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17 April 2019 | Story Leonie Bolleurs
Science ambassadors
Friends Tekano Mbonani and Chaka Mofokeng are pursuing graduate degrees in respectively Physics at the University of the Free State (UFS) and Astronomy at the University of the Western Cape. The two got together and decided to reach out to the high school, Leseding Technical Secondary School, where they came from.

It was a full house as more than 120 learners packed the hall at the Leseding Technical Secondary School in the Free State, where two young Astronomy researchers had come home to tell their younger peers about their studies and career prospects across South Africa.

Chaka Mofokeng and Tekano Mbonani are both former learners at the high school. Currently pursuing graduate degrees – for Mbonani in Physics at the University of the Free State (UFS), and for Mofokeng in Astronomy at the University of the Western Cape – the two friends got together and decided to reach out to the high school where they came from.

The event took place in January before schoolwork, tests, and exam preparations are occupying learners’ minds, inviting them to think about the big picture – the future, and how to be part of it. This is timely, because in July last year, the MeerKAT radio telescope was inaugurated in the Karoo. The MeerKAT is the first step to the international SKA telescope project, but it is already one of the best radio telescopes in the world and has placed South Africa firmly on the world map of radio astronomy and engineering.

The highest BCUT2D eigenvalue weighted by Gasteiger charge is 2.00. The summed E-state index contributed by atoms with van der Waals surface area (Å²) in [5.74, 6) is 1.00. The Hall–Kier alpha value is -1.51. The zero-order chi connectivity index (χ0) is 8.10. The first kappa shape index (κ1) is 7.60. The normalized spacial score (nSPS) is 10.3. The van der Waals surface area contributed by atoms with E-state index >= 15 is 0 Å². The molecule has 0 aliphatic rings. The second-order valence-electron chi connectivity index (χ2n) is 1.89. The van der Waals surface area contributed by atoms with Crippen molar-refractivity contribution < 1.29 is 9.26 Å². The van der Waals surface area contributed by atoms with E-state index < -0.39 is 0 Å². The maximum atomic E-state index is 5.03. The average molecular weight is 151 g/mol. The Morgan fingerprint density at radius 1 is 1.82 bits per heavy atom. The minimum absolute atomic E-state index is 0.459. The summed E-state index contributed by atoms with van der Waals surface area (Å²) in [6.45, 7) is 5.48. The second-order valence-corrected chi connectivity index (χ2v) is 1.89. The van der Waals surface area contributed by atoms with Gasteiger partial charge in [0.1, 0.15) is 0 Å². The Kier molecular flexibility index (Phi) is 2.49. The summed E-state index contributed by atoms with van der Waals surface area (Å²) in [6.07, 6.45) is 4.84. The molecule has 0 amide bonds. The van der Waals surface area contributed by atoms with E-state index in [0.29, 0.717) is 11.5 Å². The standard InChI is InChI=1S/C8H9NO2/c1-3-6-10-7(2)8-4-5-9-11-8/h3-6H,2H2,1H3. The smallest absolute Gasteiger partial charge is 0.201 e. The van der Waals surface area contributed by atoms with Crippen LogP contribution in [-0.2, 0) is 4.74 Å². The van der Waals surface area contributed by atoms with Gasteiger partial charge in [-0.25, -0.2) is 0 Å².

Building a bridge
“This project enables us to build a bridge between secondary and tertiary institutions. Currently focused on senior secondary students, we aim to promote science through outreach events and activities. Using science and technology-based activities and events, such as stargazing at an observatory or exploring the universe in a planetarium, we want to attract these future secondary graduates. We also provide mentorship, hoping to help them improve their academic performance in matric,” said Mbonani.

For a whole morning, they spoke about their journeys, about science, about the skills that scientists acquire during their studies and all the opportunities such studies open up in an era where the 4th Industrial Revolution is predicted to reduce the number of jobs in many traditional professions. They addressed their peers in both English and Sesotho.

Astronomy in South Africa contributes to critical-skills development. Investing in the MeerKAT, for example, meant that over a thousand bursaries were made available through the SKA South Africa Human Capacity Development programme. Young scientists like Mofokeng and Mbonani have the opportunity to be part of MeerKAT science projects through their studies, using machine learning and other skills that are high in demand in today’s world. This was one of the messages they brought home.

Gaining new skills